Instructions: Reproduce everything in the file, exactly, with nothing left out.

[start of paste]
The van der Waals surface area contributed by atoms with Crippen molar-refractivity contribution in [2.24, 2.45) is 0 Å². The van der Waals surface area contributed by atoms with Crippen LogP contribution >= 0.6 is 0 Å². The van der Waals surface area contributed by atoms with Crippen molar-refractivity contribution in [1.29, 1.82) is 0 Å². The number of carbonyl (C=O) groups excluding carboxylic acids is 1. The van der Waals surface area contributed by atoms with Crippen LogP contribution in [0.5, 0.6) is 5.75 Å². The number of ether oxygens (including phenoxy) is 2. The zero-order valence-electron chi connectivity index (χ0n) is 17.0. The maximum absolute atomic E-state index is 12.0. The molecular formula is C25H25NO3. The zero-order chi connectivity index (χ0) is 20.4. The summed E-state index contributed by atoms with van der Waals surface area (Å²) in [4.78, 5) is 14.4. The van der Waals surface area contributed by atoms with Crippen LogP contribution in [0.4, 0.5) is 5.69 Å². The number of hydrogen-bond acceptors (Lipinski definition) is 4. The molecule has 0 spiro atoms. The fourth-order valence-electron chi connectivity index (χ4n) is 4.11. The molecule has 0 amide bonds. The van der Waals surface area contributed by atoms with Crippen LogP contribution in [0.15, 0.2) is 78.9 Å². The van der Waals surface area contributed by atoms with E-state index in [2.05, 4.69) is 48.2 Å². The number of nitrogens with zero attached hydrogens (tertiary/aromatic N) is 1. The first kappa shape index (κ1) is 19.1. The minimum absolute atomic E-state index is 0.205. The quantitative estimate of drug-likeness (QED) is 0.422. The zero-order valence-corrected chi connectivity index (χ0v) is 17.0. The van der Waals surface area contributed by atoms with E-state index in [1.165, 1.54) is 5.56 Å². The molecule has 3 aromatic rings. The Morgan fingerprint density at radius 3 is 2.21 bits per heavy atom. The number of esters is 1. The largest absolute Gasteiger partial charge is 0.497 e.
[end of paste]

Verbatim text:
The van der Waals surface area contributed by atoms with Crippen molar-refractivity contribution in [2.24, 2.45) is 0 Å². The van der Waals surface area contributed by atoms with Crippen LogP contribution >= 0.6 is 0 Å². The van der Waals surface area contributed by atoms with Crippen molar-refractivity contribution in [1.29, 1.82) is 0 Å². The number of carbonyl (C=O) groups excluding carboxylic acids is 1. The van der Waals surface area contributed by atoms with Crippen LogP contribution in [0.5, 0.6) is 5.75 Å². The number of ether oxygens (including phenoxy) is 2. The zero-order valence-electron chi connectivity index (χ0n) is 17.0. The maximum absolute atomic E-state index is 12.0. The molecular formula is C25H25NO3. The zero-order chi connectivity index (χ0) is 20.4. The summed E-state index contributed by atoms with van der Waals surface area (Å²) in [4.78, 5) is 14.4. The van der Waals surface area contributed by atoms with Crippen LogP contribution in [0.4, 0.5) is 5.69 Å². The number of hydrogen-bond acceptors (Lipinski definition) is 4. The molecule has 0 spiro atoms. The fourth-order valence-electron chi connectivity index (χ4n) is 4.11. The molecule has 0 amide bonds. The van der Waals surface area contributed by atoms with Crippen LogP contribution in [0.15, 0.2) is 78.9 Å². The van der Waals surface area contributed by atoms with E-state index in [2.05, 4.69) is 48.2 Å². The number of nitrogens with zero attached hydrogens (tertiary/aromatic N) is 1. The first kappa shape index (κ1) is 19.1. The minimum absolute atomic E-state index is 0.205. The quantitative estimate of drug-likeness (QED) is 0.422. The zero-order valence-corrected chi connectivity index (χ0v) is 17.0. The van der Waals surface area contributed by atoms with E-state index in [1.165, 1.54) is 5.56 Å². The molecule has 3 aromatic rings. The Morgan fingerprint density at radius 3 is 2.21 bits per heavy atom. The number of esters is 1. The largest absolute Gasteiger partial charge is 0.497 e.